Our Kids and Racial Identity Formation

children silhouettes reaching for sky
Image courtesy of Canva

Wednesday was a day of racial identity formation for our daughter Marilee, age 9. She saw the contrast between how police had prepared for the Black Lives Matter protesters this summer and the contrasting lack of preparation against a group of violent white protesters storming the capitol. 

She saw the Confederate and Nazi flags carried alongside flags with Christian fish symbols and signs that said, “Jesus saves.” She saw the way our faith in the God who came to heal and restore and love and redeem had been co-opted and corrupted by a group of Americans who determined to overthrow a free and fair election. 

Racial Identity Formation

In Jemar Tisby’s new book, How to Fight Racism, he encourages all readers to write down their own story of coming to understand race. We talked about this in an interview Wednesday (which will air soon as the first episode of this season of my podcast, Love is Stronger than Fear).

I shared with him a few moments from my own racial identity formation—the time I was watching a movie with a Black man sitting in a pew in a church among white people and asked my mother why he was there. Until that point, growing up in rural North Carolina, I didn’t understand that Black and white people could go to church together. Tisby shared with me the moment he traveled from his own middle school’s gymnasium to that of a school in a wealthier, whiter suburb and he recognized the gross disparities in their school budgets and how those correlated to their racial differences.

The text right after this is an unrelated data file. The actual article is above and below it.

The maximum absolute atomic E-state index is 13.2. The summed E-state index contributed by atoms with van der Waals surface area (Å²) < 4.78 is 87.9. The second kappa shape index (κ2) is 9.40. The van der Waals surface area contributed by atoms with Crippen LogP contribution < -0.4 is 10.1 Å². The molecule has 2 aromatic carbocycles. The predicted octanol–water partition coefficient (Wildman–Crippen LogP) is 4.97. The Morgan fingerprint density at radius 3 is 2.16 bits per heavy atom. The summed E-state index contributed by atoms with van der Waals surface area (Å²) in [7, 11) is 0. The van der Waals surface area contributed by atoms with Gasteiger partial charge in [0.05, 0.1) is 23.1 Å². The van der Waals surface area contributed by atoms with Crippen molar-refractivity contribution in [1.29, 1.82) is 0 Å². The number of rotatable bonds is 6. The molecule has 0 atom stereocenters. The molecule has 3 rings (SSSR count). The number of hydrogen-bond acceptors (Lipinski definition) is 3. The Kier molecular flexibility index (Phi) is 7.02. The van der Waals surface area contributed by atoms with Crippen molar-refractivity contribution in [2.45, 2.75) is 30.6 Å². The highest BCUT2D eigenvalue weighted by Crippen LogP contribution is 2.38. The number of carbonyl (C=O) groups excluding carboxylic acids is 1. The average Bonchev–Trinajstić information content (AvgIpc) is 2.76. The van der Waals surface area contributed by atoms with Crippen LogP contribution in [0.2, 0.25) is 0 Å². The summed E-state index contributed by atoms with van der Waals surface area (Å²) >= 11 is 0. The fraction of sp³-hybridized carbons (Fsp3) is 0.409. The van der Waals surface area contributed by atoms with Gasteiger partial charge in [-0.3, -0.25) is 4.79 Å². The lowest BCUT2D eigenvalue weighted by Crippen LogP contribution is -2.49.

Children and Racial Identity Formation

Marilee went to bed in tears, asking me to pray for protection against nightmares. I did pray, but I could not take away this terrible truth that a large group of white citizens tried to forcibly undo the workings of our democracy, many in the name of Jesus. I could not take away the fear and sadness. 

I do not want Marilee to grow up with shame about who she is as a white person. I do want her to grow up with an awareness of the shameful acts of injustice that have been perpetrated by white people throughout our history, acts in which we have been complicit and from which we have benefitted. I want to expose her to the pain and trauma of our past so that she can participate in healing now and in the future.


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Hi, I’m Amy Julia.

I write about faith, family, disability, and privilege.

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